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README.md

Table of Contents:



Overview of the Repository

This repository contains the supplementary information for the journal article, “A Comparative Evaluation of the Generalised Predictive Ability of Eight Machine Learning Algorithms across Ten Clinical Metabolomics Data Sets for Binary Classification”. Generalised predictive ability is evaluated using the area under the receiver operator characteristic (ROC) curve (AUC) using a Train (2/3 of the data) and Test (1/3 of the data) set, combined with bootstrap resampling of the data for each model. The latter results in a population of models (n=100), trained on approximately 2/3 of the data, and tested on the unused data (approximately 1/3). From which, 95% population confidence intervals (CI) are calculated for the training data (in-bag IB), and test data (out-of-bag OOB). Both Train (with IB 95% CI) and Test (with OOB 95% CI) AUC are calculated and stored for each model (refer to Table 1). The Test (with OOB 95% CI) AUC is used as an unbiased estimator of generalised predictive ability.

The eight machine learning methods evaluated in this study are: partial least squares regression – discriminatory analysis (PLS-DA), principal component regression (PCR), principal component logistic regression (PCLR), random forest (RF), linear kernel support vector machine (SVM-Lin), radial basis kernel support vector machine (SVM-RBF), and a linear and non-linear two-layer artificial neural network (ANN). The linear two-layer ANN hidden consisting of multiple neurons (n = 2 to 6) with a linear activation, and layer 2 (output layer) consisting of a single neuron with a logistic (sigmoidal) activation function (ANN-LS). The non-linear two-layer ANN hidden consisting of multiple neurons (n = 2 to 6) with a sigmoidal activation, and layer 2 (output layer) consisting of a single neuron with a logistic (sigmoidal) activation function (ANN-SS). For information on each ML method refer to Table 3.

The datasets used for the comparative evaluation of 8 ML methods were identified using the following criteria: data were of clinical origin, data were previously published, data publicly available at either MetaboLights or Metabolomics Workbench data repositories, metabolite data available in a form amenable for direct modelling, experimental data (e.g. Clinical Outcome) available in a form amenable for direct modelling, a clear binary outcome with the number of samples in each class reasonably balanced, data representative of the three primary metabolomics technologies (NMR, LC-MS, GC-MS), data representative of multiple biofluids (e.g. blood, urine, faeces) and a range of sample sizes (from less than 50 to more than 500). For information on each dataset refer to Table 4.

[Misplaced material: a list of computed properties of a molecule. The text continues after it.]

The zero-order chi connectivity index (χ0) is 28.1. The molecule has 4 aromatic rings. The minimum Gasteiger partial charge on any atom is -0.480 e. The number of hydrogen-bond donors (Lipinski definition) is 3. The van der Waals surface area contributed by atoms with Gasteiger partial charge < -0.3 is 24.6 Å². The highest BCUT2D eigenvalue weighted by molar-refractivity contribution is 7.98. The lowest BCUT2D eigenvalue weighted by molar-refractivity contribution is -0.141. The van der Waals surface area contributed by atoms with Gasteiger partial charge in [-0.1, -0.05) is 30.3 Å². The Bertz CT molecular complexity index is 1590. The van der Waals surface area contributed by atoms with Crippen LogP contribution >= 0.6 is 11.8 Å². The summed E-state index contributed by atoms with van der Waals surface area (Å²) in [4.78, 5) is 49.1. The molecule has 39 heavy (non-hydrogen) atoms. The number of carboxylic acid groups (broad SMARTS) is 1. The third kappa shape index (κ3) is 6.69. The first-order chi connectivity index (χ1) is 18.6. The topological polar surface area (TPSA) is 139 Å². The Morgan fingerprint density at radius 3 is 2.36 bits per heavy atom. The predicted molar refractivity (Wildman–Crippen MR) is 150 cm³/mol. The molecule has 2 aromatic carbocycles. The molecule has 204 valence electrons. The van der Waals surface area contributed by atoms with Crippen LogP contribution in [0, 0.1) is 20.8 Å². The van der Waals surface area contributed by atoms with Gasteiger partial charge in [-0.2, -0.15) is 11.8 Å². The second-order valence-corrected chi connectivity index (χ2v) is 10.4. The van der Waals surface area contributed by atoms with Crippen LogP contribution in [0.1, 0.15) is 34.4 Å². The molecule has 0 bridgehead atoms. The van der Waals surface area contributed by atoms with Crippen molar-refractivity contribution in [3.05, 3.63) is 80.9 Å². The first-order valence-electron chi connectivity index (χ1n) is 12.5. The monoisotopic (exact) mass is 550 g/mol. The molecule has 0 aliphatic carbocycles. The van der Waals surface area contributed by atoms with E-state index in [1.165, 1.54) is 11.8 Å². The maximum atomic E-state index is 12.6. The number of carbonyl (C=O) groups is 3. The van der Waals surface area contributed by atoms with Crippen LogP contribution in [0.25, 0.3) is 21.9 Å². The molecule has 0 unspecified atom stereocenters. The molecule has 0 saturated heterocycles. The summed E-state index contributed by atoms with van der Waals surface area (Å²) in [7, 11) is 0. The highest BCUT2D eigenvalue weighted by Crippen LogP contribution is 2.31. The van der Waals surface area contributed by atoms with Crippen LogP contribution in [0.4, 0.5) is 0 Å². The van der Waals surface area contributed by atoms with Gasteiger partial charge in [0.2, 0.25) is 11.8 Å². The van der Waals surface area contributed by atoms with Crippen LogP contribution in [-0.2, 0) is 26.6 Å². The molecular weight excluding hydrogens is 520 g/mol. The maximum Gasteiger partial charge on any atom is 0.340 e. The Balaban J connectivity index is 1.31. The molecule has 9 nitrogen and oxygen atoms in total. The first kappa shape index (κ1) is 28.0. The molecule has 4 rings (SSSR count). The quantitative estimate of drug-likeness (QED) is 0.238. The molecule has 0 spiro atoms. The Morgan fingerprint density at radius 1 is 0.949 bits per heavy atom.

The computational workflow for each model and dataset includes the following step: import package, load data and peak sheet, extract X and Y, hyperparameter optimisation, build model and evaluate, bootstrap evaluation, and export results. All workflows were implemented using the Python programming language in the form of interactive Jupyter notebooks. All data and notebooks are publicly available on this GitHub repository. All notebooks can be viewed in static html format by following the steps under Table 1. All notebooks can be downloaded and re-run by following the steps under Table 2. For information regarding each step in the workflow, refer to the top of each notebook.




Table 1: Train (with IB 95% CI) and Test (with OOB 95% CI) AUC for the following datasets and methods.

To view the static notebooks (html format) that are included in the results table above, click the corresponding square. For example, to open the MTBLS90 dataset and PLS-DA method click the area indicated by the green arrow. Alternatively, to open the ST000496 dataset and ANN-LS method click the area indicated by the red arrow. Note: if there are issues, try maximising the webpage.



Table 2: The download link for the following datasets and methods.

All workflows in this manuscript can be downloaded and run locally, or run as an interactive session in the cloud using Binder. To run these workflows locally, including downloading and installing Python refer to our tutorial review "Toward Collaborative Open Data Science in Metabolomics using Jupyter Notebooks and Cloud Computing" (doi: 10.1007/s11306-019-1588-0). The repository can be downloaded using the clicking the "Download .zip" at the top of the page. In the table below, we provide direct links to download each workflow for a given method and dataset. To open this table in Binders, please click the link below: